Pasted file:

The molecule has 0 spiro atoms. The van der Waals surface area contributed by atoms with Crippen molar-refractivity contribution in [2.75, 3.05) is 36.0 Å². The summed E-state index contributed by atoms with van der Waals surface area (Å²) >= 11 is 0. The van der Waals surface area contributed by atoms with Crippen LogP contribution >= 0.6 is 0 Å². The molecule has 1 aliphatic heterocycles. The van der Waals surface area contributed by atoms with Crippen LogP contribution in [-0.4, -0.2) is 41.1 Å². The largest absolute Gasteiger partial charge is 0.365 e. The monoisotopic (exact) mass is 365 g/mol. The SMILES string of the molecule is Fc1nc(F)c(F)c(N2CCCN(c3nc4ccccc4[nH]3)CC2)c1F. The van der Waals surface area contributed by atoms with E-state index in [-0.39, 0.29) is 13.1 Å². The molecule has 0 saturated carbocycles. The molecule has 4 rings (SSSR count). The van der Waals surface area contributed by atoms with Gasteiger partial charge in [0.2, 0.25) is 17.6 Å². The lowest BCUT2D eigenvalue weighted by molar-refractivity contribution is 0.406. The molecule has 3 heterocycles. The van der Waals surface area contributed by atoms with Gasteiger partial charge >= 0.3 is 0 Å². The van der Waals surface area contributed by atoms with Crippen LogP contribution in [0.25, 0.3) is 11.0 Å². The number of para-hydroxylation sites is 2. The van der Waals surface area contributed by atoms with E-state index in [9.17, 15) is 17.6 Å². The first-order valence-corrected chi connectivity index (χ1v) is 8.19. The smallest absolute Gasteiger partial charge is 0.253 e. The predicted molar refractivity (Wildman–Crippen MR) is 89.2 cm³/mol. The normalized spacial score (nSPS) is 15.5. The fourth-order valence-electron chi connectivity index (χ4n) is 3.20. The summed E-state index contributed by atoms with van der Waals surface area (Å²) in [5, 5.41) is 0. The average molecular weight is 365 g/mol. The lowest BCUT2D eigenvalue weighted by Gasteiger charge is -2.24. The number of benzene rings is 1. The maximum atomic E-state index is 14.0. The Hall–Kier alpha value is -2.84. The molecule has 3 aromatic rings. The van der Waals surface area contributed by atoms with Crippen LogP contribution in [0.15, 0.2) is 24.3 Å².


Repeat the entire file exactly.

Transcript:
The molecule has 0 spiro atoms. The van der Waals surface area contributed by atoms with Crippen molar-refractivity contribution in [2.75, 3.05) is 36.0 Å². The summed E-state index contributed by atoms with van der Waals surface area (Å²) >= 11 is 0. The van der Waals surface area contributed by atoms with Crippen LogP contribution >= 0.6 is 0 Å². The molecule has 1 aliphatic heterocycles. The van der Waals surface area contributed by atoms with Crippen LogP contribution in [-0.4, -0.2) is 41.1 Å². The largest absolute Gasteiger partial charge is 0.365 e. The monoisotopic (exact) mass is 365 g/mol. The SMILES string of the molecule is Fc1nc(F)c(F)c(N2CCCN(c3nc4ccccc4[nH]3)CC2)c1F. The van der Waals surface area contributed by atoms with E-state index in [-0.39, 0.29) is 13.1 Å². The molecule has 0 saturated carbocycles. The molecule has 4 rings (SSSR count). The van der Waals surface area contributed by atoms with Gasteiger partial charge in [0.2, 0.25) is 17.6 Å². The lowest BCUT2D eigenvalue weighted by molar-refractivity contribution is 0.406. The molecule has 3 heterocycles. The van der Waals surface area contributed by atoms with Gasteiger partial charge >= 0.3 is 0 Å². The van der Waals surface area contributed by atoms with Crippen LogP contribution in [0.25, 0.3) is 11.0 Å². The number of para-hydroxylation sites is 2. The van der Waals surface area contributed by atoms with E-state index in [9.17, 15) is 17.6 Å². The first-order valence-corrected chi connectivity index (χ1v) is 8.19. The smallest absolute Gasteiger partial charge is 0.253 e. The predicted molar refractivity (Wildman–Crippen MR) is 89.2 cm³/mol. The normalized spacial score (nSPS) is 15.5. The fourth-order valence-electron chi connectivity index (χ4n) is 3.20. The summed E-state index contributed by atoms with van der Waals surface area (Å²) in [5, 5.41) is 0. The average molecular weight is 365 g/mol. The lowest BCUT2D eigenvalue weighted by Gasteiger charge is -2.24. The number of benzene rings is 1. The maximum atomic E-state index is 14.0. The Hall–Kier alpha value is -2.84. The molecule has 3 aromatic rings. The van der Waals surface area contributed by atoms with Crippen LogP contribution in [0.15, 0.2) is 24.3 Å².